How the Future of American Immigration Can Impact the Economy

The Economic Effects of Immigration Policy Choices

The Economic Effects of Immigration Policy Choices

Providing new ideas and fresh perspectives, immigrants have always been a key part of America’s innovative spirit. A vast majority of economists and business leaders agree that immigration is a net positive for the U.S. economy. But, the system for welcoming these highly valuable workers is broken.

In August 2017, Business Roundtable commissioned an economic analysis of two different immigration policy scenarios. As you will see below, the path that America takes makes a significant difference to the future of workforce and economy.

The immigration policy landscape is constantly evolving. Where possible, we use the most up-to-date data and focus on the latest immigration issues.

Temporary High-Skilled Immigration

Balanced Reform Scenario

Temporary High-Skilled Workers

(H-1B Reform):

To address the shortage of high-skilled immigrant workers, the Balanced Reform scenario raises the annual limit on H-1B visas and exempts foreign-born, advanced-degree graduates of American universities from this cap.

Restriction Scenario

No H-1B Reform for Temporary
High-Skilled Workers:

Without H-1B reform, businesses will continue to experience a shortage of immigrant workers with highly sought after skills. Companies outside of the United States benefit from their expertise and education, giving competitor nations an advantage over the U.S.

Temporary High-Skilled Immigration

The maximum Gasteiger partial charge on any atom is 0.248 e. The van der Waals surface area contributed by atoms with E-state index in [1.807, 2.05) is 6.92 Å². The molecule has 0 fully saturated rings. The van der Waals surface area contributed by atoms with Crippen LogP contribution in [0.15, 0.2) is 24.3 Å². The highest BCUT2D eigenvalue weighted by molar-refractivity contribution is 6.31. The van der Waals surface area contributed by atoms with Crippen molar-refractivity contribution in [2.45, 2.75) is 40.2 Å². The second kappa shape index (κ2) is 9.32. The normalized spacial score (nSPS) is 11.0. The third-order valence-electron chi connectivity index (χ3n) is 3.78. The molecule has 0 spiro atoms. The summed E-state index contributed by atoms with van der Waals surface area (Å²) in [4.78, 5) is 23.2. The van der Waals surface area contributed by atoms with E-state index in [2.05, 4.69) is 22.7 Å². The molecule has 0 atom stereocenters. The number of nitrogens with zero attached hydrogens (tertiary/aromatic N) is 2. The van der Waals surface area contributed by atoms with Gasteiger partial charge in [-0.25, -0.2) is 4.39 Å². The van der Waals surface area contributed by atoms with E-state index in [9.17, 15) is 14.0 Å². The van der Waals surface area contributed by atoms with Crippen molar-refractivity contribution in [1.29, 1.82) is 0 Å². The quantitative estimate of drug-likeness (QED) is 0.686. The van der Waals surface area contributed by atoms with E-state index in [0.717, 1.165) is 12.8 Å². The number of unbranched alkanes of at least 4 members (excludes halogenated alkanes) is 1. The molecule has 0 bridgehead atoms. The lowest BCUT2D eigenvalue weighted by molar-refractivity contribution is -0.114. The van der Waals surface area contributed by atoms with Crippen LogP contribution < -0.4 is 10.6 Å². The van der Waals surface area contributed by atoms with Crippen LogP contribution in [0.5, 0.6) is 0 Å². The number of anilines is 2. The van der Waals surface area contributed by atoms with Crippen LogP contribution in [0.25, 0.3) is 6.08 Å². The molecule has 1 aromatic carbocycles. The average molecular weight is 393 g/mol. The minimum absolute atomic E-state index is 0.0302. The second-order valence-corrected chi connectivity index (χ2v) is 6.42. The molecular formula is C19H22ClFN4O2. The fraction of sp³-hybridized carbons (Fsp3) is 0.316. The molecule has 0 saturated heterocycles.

During the 2018 filing period, 190,098 applications were filed for just 85,000 slots.

In a recent Business Roundtable survey, over half of respondents believe that talent gaps are problematic or very problematic for both their company and their industry. Moreover, nearly all respondents indicated that talent gaps are at least somewhat problematic.

Green Card

Balanced Reform Scenario

Green Card Reform

The Balanced Reform scenario emphasizes streamlining the green card issuance process and addresses the millions of people who are currently caught in the application backlog. Exempting the spouses and children of employment-based green card recipients from the annual cap will expand the number of employment-based green cards awarded each year.

Restriction Scenario

No Green Card Reform

In the Enforcement Only scenario, workers and their families who have been contributing to the United States economy may be forced to leave, lowering American productivity, shrinking our economy, and limiting the opportunity for family members, especially women and future generations.

Green Card

Currently, millions of would-be green card recipients are stuck in a severe application backlog.

In November 2017, 4.1 million already approved immigrants were still awaiting visas across all categories.

Agricultural Immigration

Balanced Reform Scenario

Temporary Agricultural Workers
 (H-2A Reform):

Encouraging agricultural employers to hire farm workers through legal channels by incentivizing legal employment processes and enforcing limits on undocumented work would a net an increase in temporary visas for agricultural work.